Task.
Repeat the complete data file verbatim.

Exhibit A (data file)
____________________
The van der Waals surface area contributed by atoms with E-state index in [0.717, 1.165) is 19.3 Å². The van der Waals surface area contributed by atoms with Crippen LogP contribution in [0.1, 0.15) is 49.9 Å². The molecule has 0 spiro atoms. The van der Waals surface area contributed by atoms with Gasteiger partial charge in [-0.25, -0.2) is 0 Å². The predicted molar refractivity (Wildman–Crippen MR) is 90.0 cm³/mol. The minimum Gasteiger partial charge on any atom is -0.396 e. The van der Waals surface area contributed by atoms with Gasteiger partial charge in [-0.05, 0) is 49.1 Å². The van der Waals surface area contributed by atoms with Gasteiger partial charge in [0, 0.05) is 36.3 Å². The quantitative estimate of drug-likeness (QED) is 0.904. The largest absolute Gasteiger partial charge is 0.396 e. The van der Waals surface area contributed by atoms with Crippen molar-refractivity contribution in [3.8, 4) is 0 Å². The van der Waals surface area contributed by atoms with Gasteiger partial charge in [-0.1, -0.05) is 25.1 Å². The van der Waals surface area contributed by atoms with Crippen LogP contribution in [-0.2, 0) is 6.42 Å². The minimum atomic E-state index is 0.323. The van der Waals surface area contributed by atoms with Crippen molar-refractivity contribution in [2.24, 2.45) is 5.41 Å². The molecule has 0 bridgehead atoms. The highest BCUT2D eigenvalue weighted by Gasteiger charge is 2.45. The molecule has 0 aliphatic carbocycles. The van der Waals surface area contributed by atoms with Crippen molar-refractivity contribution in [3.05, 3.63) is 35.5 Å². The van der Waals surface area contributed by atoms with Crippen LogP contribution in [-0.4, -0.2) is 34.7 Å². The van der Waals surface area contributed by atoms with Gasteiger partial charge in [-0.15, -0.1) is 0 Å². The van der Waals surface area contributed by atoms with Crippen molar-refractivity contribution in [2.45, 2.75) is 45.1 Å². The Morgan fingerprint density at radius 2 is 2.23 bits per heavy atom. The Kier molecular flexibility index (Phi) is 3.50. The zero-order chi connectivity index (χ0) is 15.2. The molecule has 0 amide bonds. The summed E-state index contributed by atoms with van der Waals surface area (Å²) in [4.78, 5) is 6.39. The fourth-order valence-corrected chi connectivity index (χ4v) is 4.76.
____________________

The van der Waals surface area contributed by atoms with E-state index in [0.717, 1.165) is 19.3 Å². The van der Waals surface area contributed by atoms with Crippen LogP contribution in [0.1, 0.15) is 49.9 Å². The molecule has 0 spiro atoms. The van der Waals surface area contributed by atoms with Gasteiger partial charge in [-0.25, -0.2) is 0 Å². The predicted molar refractivity (Wildman–Crippen MR) is 90.0 cm³/mol. The minimum Gasteiger partial charge on any atom is -0.396 e. The van der Waals surface area contributed by atoms with Gasteiger partial charge in [-0.05, 0) is 49.1 Å². The van der Waals surface area contributed by atoms with Gasteiger partial charge in [0, 0.05) is 36.3 Å². The quantitative estimate of drug-likeness (QED) is 0.904. The largest absolute Gasteiger partial charge is 0.396 e. The van der Waals surface area contributed by atoms with Crippen molar-refractivity contribution in [3.8, 4) is 0 Å². The van der Waals surface area contributed by atoms with Gasteiger partial charge in [-0.1, -0.05) is 25.1 Å². The van der Waals surface area contributed by atoms with Crippen LogP contribution in [-0.2, 0) is 6.42 Å². The minimum atomic E-state index is 0.323. The van der Waals surface area contributed by atoms with Crippen molar-refractivity contribution in [2.24, 2.45) is 5.41 Å². The molecule has 0 bridgehead atoms. The highest BCUT2D eigenvalue weighted by Gasteiger charge is 2.45. The molecule has 0 aliphatic carbocycles. The van der Waals surface area contributed by atoms with Crippen molar-refractivity contribution in [3.05, 3.63) is 35.5 Å². The van der Waals surface area contributed by atoms with Crippen LogP contribution in [-0.4, -0.2) is 34.7 Å². The van der Waals surface area contributed by atoms with Gasteiger partial charge in [-0.15, -0.1) is 0 Å². The van der Waals surface area contributed by atoms with Crippen molar-refractivity contribution in [2.45, 2.75) is 45.1 Å². The Morgan fingerprint density at radius 2 is 2.23 bits per heavy atom. The Kier molecular flexibility index (Phi) is 3.50. The zero-order chi connectivity index (χ0) is 15.2. The molecule has 0 amide bonds. The summed E-state index contributed by atoms with van der Waals surface area (Å²) in [4.78, 5) is 6.39. The fourth-order valence-corrected chi connectivity index (χ4v) is 4.76.